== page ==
MCKEE … and God help you if you use voice-over in your work, my friends. …God fucking help you! It’s flaccid, sloppy writing. Any idiot can write voice-over narration to explain the thoughts of a character.

Jordan Wolfson, Con Leche, 2009 (video still).jpg
Courtesy of Sadie Coles HQ, London; and David Zwirner, New York. Copyright the artist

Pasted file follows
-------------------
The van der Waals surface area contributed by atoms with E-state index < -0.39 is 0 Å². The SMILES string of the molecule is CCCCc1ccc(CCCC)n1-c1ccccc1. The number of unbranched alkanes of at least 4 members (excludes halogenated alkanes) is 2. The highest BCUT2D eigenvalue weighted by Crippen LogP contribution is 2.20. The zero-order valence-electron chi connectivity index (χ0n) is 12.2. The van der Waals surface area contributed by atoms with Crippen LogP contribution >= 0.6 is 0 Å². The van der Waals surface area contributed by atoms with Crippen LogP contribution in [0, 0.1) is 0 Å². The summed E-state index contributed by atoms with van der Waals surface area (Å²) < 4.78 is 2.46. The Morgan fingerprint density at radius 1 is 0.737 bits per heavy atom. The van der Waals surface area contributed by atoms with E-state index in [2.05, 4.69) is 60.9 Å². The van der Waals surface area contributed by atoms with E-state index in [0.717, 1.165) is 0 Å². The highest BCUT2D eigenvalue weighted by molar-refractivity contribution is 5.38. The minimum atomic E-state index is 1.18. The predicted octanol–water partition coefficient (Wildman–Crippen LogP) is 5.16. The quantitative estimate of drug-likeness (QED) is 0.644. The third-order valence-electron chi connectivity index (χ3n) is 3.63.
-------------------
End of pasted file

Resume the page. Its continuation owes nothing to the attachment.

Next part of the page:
The voice-over is linked to the stock type as an emblem of transparent cheapness, a cheapness that Wolfson contrasts in Animation, Masks with the expensively drab interiors that form the backdrops to two works, the way a post-2008 condo feels expensive and drab, and is probably empty, and most likely caused a bankruptcy or divorce somewhere along the way. And so, the turning of this figure of reflective omnipotence—the voice—into a plurality of voice-placeholders, out of sync with what we see is both psychologically unsettling as well as conceptually correct (that omnipotence was already only an illusion, an animation). The stock types that repeat through the films—the most recent two are in 3D—are intimate-seeming due to their patina (and subsequent subversion) of ostensible familiarity: the viewer always already knows the Jewish shopkeeper in Animation, Masks, knowing it to be an offensive (and hence culturally repressed) character type. The viewer is immediately familiar with the parched, intimate, yet ultimately self-serving vocal tone of post-coital pillow talk that the typified “Jew” is made to ventriloquize, but that is really the voice of Wolfson and a girlfriend, or someone posing as such. But like classical ostranenie—or the making strange of the familiar—the subversion of these types, as they are brought into conflict, makes us, like the child above, feel even stranger. It alienates what seemed dear to us, transforming it into a kind of beast, turning the tenderest partner next to you in bed into a kind of creature or monster. The purpose of a stock, as an index of regularity, is to lend consistency to forms that are mobile, images that metamorphose: the purpose of the stock apartment photos that float through Animation, Masks, is to stage this particular nodal point between familiar and uncanny. The apartments, like something we see on Airbnb, are both inhabited-feeling and empty. They appear as they might look to a subletter, or someone who wakes up after a one-night stand to find the apartment emptied and the partner already gone for work, or maybe even how such spaces might look to the police after a murder or a disappearance. The potentiality of murder or brutal bodily acts (rape, AIDS, etc.) as the limit of disaffection afflicts all three films, dealing as they do with ostensible intimacy, and how it comes under fire, and—one step further—how knowledge can also destroy, not enable, intimacy: will you tell them what it’s like to be with me? It’s intimacy at gunpoint.